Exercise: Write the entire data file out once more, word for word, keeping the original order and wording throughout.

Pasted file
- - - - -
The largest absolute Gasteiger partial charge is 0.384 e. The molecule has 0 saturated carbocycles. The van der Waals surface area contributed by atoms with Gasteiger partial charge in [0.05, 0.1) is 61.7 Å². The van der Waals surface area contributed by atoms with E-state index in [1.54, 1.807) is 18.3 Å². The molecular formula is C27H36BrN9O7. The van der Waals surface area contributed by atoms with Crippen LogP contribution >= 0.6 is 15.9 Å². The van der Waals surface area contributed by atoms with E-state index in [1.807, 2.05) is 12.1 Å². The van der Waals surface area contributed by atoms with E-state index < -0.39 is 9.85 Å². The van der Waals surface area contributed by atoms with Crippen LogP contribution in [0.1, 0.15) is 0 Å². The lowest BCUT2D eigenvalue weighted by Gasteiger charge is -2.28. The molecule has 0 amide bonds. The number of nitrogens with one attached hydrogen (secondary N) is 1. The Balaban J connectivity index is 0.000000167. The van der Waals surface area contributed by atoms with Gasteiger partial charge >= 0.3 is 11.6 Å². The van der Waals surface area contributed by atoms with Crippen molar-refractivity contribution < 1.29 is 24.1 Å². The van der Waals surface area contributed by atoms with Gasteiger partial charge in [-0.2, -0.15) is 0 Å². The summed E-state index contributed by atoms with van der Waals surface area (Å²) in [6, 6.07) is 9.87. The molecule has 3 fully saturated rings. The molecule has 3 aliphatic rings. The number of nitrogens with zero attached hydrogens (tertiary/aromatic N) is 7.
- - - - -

The largest absolute Gasteiger partial charge is 0.384 e. The molecule has 0 saturated carbocycles. The van der Waals surface area contributed by atoms with Gasteiger partial charge in [0.05, 0.1) is 61.7 Å². The van der Waals surface area contributed by atoms with E-state index in [1.54, 1.807) is 18.3 Å². The molecular formula is C27H36BrN9O7. The van der Waals surface area contributed by atoms with Crippen LogP contribution >= 0.6 is 15.9 Å². The van der Waals surface area contributed by atoms with E-state index in [1.807, 2.05) is 12.1 Å². The van der Waals surface area contributed by atoms with E-state index < -0.39 is 9.85 Å². The van der Waals surface area contributed by atoms with Crippen LogP contribution in [0.1, 0.15) is 0 Å². The lowest BCUT2D eigenvalue weighted by Gasteiger charge is -2.28. The molecule has 0 amide bonds. The number of nitrogens with one attached hydrogen (secondary N) is 1. The Balaban J connectivity index is 0.000000167. The van der Waals surface area contributed by atoms with Gasteiger partial charge >= 0.3 is 11.6 Å². The van der Waals surface area contributed by atoms with Crippen molar-refractivity contribution < 1.29 is 24.1 Å². The van der Waals surface area contributed by atoms with Gasteiger partial charge in [-0.2, -0.15) is 0 Å². The summed E-state index contributed by atoms with van der Waals surface area (Å²) in [6, 6.07) is 9.87. The molecule has 3 fully saturated rings. The molecule has 3 aliphatic rings. The number of nitrogens with zero attached hydrogens (tertiary/aromatic N) is 7.